Have you ever wondered what would happen if you sprinkle some of your ground cannabis on a salad, mixed it into a drink, or simply just ate it raw?
Well, you’re not alone. The difference between what you’ll feel if you eat dried cannabis flower versus the effect you’ll feel when you eat a homemade cannabis edible is night and day.
This post will explain the process of dried flower decarboxylation (or decarbing) and why it’s necessary to feel any effects from your cannabis.
What is Decarbing?
Decarbing refers to the process of heating your cannabis in a way that activates its potent components so that you’ll feel the effects when you ingest it. This could include ingesting in its raw form, or in forms such as smoking or vaporizing dried flower, oils, capsules, or edibles. Cannabis contains the popular cannabinoid known as THC, but it doesn’t start out that way. For it to become THC, the cannabinoid is known as THCA (or THC acid) needs to be heated/activated. This could mean simply lighting it with a lighter while you’re smoking or it could mean baking your dried flower in an oven to make your own edibles.
When it comes to decarbing your cannabis, it’s important to know the ideal temperature to heat your cannabis. This allows us to properly gauge just how much heat our cannabis needs to activate without burning away some of its components. Due to this, vaporizing and being able to choose the temperature your dried flower is heated at is the most effective and efficient method of immediately consuming dried flower. When it comes to smoking, although the THCA is being heated enough that it turns into THC, a lot of the beneficial medicinal effects are being lost because of the high temperatures.
Something else that’s beneficial to know about your cannabis before decarbing is how many milligrams of THC is in it before you heat. Each strain and THC amount has an ideal temperature to decarb based on how much THC is in it. Similar to baking any foods, the temperature that you have the item in the oven for varies depending on the specific recipe. This means that having it in the oven at a higher temperature will result in it decarbing more quickly and would require less time in the oven.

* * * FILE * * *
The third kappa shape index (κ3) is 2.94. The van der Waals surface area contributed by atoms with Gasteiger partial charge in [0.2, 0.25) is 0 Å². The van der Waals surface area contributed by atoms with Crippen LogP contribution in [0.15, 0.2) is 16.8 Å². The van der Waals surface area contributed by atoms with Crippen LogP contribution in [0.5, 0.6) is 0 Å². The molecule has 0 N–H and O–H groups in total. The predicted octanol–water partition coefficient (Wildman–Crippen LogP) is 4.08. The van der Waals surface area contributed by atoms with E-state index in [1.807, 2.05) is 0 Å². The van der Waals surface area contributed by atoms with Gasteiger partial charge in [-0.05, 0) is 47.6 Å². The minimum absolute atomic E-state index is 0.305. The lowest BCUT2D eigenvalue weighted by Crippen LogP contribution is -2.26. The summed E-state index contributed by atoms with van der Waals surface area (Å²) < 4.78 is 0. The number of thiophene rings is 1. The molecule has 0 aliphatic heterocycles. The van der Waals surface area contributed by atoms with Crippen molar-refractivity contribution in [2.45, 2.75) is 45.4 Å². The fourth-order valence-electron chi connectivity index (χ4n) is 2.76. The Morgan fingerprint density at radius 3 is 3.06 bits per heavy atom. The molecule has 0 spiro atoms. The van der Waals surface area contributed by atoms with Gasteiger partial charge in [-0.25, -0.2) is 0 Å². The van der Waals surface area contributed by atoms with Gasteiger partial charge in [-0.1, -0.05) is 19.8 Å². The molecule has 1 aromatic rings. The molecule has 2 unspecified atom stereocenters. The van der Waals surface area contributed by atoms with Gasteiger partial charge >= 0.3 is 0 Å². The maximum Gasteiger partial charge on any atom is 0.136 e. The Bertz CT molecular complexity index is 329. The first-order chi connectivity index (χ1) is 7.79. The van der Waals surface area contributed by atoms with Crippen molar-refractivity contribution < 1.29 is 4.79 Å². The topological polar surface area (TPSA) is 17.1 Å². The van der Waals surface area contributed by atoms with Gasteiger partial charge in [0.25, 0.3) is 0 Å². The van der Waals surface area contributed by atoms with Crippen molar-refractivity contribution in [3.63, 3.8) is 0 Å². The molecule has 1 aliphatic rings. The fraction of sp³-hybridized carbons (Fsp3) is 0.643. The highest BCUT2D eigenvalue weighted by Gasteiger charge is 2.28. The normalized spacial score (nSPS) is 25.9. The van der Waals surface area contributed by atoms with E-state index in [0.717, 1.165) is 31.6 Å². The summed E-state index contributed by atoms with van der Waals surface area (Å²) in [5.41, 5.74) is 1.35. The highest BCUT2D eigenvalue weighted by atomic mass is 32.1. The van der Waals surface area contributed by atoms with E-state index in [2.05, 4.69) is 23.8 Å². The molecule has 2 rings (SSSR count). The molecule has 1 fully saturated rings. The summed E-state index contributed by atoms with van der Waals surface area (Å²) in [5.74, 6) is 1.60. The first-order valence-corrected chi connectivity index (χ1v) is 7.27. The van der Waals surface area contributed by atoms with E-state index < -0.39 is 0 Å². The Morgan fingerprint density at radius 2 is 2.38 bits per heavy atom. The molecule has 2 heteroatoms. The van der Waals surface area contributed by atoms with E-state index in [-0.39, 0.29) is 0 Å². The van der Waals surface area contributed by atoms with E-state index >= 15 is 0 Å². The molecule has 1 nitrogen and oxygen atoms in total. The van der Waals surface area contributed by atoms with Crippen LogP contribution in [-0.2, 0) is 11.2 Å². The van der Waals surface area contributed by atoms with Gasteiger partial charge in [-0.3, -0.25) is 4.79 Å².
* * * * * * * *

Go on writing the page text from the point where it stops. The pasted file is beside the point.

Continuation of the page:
For example, if you’re cooking your whole bud strain that has 3 mg of THC per gram in it, then baking it at 145 degrees Celsius would require baking it for 7 minutes, whereas baking it at 106 degrees would require it to bake much longer for 51 minutes. What’s also good to know is that the terpenes in your cannabis will start to burn away at 154 degrees Celsius.
Here is a great dosage calculator: https://wakeandbake.co/thc-dosage-calculator/
Heres a great decarb time and heat calculator
How to Decarb Your Cannabis:
What You Will Need:
- Parchment paper
1) Heat your oven to 121 degrees Celsius (250 degrees Fahrenheit). Its a good idea to use a thermometer to test the internal temperature of your oven to ensure it’s accurate. Make sure the oven is fully preheated before putting your cannabis in it.
Break up your flower and buds into smaller pieces using your hands or a
grinder, while removing the stems.
Spread those pieces onto a baking sheet, on a strip of oven-safe paper
(such as parchment paper). One with a rim would work best to prevent spillage.
Make sure the pieces are spread out well and that there isn’t any overlapping.
Bake your cannabis for about 25 to 30 minutes. It should be a golden
brown or dark green colour and very dry. If it’s not, you can put it back in
for an extra five minutes, while keeping an eye on it to prevent it from
When you’ve determined that it’s finished, remove from the oven and let
it cool for a while. Be sure not to touch it, as it would easily crumble with
the pressure while it’s freshly baked.
Voila! Your cannabis is activated!
If you or anyone you know is seeking a cannabis prescription, feel free to reach out via phone (1-844-312-5143) or email (email@example.com)! Happy Decarbing!
When it comes to smoking, although the THCA is being heated enough that it turns into THC, a lot of the beneficial medicinal effects are being lost because of the high temperatures.
By: Bryar Pace